The entire team is looking forward to building on the substantial progress we have achieved over the past months in advancing the Yellowstone Club Core Village construction project in Big Sky, MT. Battling the Montana winter this year countless manhours and consumables have been spent towards keeping areas warm enough to install products on the exterior and interior of this 475,000 square feet (44,129 square meters) Core Village project. It takes a lot of manpower, propane and mental toughness to work in these damp, freezing conditions daily. As spring begins, frequent thawing and freezing cycles continue. Nevertheless, structural steel and structural concrete has been completed, metal roof decking on Area 4 (Spa Building) has been installed, and the roofers have battled the conditions and managed to continue to dry-in the roofs on Area 1, 2, and 5. The site concrete retaining walls are underway along with plenty of other exterior work. The exterior punchlist process began in March on Areas 1 and 5. Exterior sheathing is wrapping up on Areas 3 and 4 and windows installation is following right behind. Tower Crane #2 has been removed to allow construction crew to finish the plaza work.
The recently completed new commercial building, The Palisade, illustrates the changing tide in the fastest growing and highest density of residential neighborhoods on the west end of Bozeman. Nishkian Monks participated in the project as the structural engineer of record, working directly with Bitnar Architects and general contractor Langlas & Associates. Developed by Paine Group, Inc., The Palisade is a 6,600-square-foot commercial building located at 630 Boardwalk Avenue. The structure is located at a gently sloping site. Above grade, the exterior and interior walls are of light-gage metal stud construction with thin set brick veneer at the exterior walls. The roof framing is accomplished with pre-engineered open web steel trusses. The building is founded on conventional concrete strip and spread footings with a slab-on-grade at the ground level.
1201 Tennessee is a new mixed-use residential development located in the heart of San Francisco’s Dogpatch neighborhood. Historically industrial, the Dogpatch district has experienced extensive residential and commercial growth since the 1990’s. 1201 Tennessee sits on land that was once a 1,500-foot long building used for production of rope by the Tubbs San Francisco Cordage Company. The industrial nature of the neighborhood is represented by a silo aesthetic along Third Street while San Francisco’s residential, Victorian architecture is represented along 23rd Street.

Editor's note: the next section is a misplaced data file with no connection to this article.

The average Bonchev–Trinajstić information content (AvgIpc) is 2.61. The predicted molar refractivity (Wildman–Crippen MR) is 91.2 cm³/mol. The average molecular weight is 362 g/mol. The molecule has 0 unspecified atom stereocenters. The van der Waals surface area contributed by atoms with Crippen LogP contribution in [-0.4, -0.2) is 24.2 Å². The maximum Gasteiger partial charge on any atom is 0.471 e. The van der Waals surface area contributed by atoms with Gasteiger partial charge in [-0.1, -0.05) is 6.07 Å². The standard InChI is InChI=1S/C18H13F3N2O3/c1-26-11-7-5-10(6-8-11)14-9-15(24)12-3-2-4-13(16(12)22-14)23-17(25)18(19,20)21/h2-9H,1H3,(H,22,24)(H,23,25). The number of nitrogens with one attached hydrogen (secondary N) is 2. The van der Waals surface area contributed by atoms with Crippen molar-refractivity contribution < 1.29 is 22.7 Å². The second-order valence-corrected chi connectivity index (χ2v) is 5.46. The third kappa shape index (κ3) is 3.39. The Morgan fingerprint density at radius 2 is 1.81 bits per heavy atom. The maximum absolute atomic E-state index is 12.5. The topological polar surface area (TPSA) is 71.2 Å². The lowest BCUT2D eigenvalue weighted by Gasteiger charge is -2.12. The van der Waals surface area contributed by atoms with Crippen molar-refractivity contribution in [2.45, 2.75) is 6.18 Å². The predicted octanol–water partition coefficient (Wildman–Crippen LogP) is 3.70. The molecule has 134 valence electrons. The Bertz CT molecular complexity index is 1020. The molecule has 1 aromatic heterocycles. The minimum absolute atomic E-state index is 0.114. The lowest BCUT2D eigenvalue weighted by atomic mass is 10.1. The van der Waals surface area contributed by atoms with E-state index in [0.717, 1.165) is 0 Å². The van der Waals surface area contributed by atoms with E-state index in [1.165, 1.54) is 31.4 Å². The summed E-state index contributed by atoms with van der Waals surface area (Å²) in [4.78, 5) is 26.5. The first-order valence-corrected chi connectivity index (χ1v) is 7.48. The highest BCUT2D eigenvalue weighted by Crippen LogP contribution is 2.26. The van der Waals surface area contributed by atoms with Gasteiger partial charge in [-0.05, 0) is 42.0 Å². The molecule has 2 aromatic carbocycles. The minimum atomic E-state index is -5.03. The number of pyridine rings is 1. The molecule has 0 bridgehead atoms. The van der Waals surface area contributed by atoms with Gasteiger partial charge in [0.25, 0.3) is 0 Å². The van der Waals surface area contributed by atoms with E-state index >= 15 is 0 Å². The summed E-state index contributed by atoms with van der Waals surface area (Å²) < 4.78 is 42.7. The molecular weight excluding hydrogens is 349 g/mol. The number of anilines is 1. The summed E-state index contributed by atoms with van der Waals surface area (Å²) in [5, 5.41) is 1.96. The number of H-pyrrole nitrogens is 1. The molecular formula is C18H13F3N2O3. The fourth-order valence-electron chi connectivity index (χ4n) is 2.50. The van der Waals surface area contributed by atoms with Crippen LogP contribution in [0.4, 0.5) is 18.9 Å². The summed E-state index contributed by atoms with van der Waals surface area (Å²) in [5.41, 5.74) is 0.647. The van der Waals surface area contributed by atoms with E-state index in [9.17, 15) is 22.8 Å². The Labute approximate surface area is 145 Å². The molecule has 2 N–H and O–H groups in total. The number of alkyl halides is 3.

Developed by AGI Resmark the apartment complex offers 259 mixed-income units with ample parking and retail space on the ground floor. The project also includes 34 affordable units for families earning 55% or less of the area’s median income. The complex amenities include bicycle parking, shared work spaces, a roof deck, and a protected courtyard with green space. 1201 Tennessee is adjacent to both the MUNI rail system and Caltrain, making it accessible for people working in San Francisco or Silicon Valley. The structure of this project is five stories of wood construction over one level of concrete with a mezzanine level, all supported on a pile foundation system. Concrete and wood shear walls provide the lateral force resisting system.
Fougeron Architecture has designed the apartment complex collaborating with general contractor Devcon Construction, and structural engineers Nishkian Menninger in San Francisco and Nishkian Monks in Bozeman. Our San Francisco office designed the concrete substructure while our Bozeman office designed the wood superstructure.
For more information about the project and endorsement of the development, please visit: http://www.fougeron.com/project/tennessee and http://www.sfhac.org/project/1201-tennessee-street/
As spring gives way to summer, construction crews are making swift progress at Yellowstone Club Core Village’s ongoing, $312 million mixed-use base village project to add more amenities for its growing list of members. Andy Sandoval, GE Johnson Construction Company’s project superintendent, sheds light on the progress being made at the largest construction project ever to take place in the Rocky Mountain region.